When spouses are dividing their assets after they separate one of their larger assets will often be money they have invested in RRSPs.
If the spouses decide to each keep one half of the combined value of their RRSPs they can be equalized by a tax-free rollover of a certain amount from one spouse to the other. Often we equalize the value of both spouses’ RRSPs using the values on the date the equalization is done but if one spouse has contributed to the RRSP after separation these post separation contributions should be deducted before the RRSPs are equalized.
It is more complicated if one spouse is retaining their RRSPs and the other spouse is retaining another asset such as the family residence. In this case we discount the value of the RRSP by a notional percentage for tax that will have to be paid on the RRSP in the future.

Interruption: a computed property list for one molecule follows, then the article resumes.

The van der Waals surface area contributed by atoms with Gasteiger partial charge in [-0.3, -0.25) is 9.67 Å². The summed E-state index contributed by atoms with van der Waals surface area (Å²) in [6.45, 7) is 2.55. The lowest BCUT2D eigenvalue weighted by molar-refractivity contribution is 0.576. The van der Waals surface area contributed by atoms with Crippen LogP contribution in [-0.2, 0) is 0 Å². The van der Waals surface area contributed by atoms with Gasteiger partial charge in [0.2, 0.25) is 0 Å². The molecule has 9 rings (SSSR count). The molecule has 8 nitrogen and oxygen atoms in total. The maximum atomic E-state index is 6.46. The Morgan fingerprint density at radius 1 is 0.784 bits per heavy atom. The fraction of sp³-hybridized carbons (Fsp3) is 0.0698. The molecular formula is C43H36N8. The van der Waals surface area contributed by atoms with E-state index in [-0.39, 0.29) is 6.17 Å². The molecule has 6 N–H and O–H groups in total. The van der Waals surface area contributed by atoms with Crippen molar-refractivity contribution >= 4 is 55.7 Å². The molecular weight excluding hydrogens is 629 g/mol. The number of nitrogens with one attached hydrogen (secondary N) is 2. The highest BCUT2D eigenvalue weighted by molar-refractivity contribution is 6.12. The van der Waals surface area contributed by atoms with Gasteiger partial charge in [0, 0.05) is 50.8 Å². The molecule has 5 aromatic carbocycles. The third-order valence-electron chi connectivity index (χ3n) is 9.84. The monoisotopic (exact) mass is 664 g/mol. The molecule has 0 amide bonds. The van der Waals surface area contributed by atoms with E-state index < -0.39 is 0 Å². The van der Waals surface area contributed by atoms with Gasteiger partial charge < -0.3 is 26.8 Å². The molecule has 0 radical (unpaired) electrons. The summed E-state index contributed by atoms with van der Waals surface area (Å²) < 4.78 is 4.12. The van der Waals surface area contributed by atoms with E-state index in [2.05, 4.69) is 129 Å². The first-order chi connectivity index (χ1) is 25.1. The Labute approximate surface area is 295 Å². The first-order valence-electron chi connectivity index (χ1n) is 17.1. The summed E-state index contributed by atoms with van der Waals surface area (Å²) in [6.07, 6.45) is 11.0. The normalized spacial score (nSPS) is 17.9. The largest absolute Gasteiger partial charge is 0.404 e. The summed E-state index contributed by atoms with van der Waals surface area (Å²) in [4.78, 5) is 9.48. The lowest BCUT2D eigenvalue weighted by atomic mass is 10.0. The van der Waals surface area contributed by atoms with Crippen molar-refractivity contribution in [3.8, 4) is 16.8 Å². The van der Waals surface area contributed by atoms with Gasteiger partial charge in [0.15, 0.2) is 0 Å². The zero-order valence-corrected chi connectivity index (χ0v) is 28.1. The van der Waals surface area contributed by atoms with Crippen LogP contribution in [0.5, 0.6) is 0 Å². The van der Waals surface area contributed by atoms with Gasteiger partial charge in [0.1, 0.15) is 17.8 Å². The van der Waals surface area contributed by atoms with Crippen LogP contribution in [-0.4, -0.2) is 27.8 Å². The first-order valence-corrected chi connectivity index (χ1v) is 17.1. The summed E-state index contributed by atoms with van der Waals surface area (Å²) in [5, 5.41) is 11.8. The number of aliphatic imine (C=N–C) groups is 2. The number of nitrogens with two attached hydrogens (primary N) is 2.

The amount of the percentage discount can vary between 15% and 50% depending on the anticipated tax bracket of the spouse in the future. For example, RRSPs which are worth $100,000 would only be worth $100,000 less 30% equaling $70,000 if they are to be offset against the equity in the family residence.
An additional argument can be made that because the tax will not be payable for several years when the spouse retires a present value calculation would have to be done to determine the value in today’s dollars of the future tax obligation. This calculation could only be done by an actuary or a business valuator.
Deborah A. Todd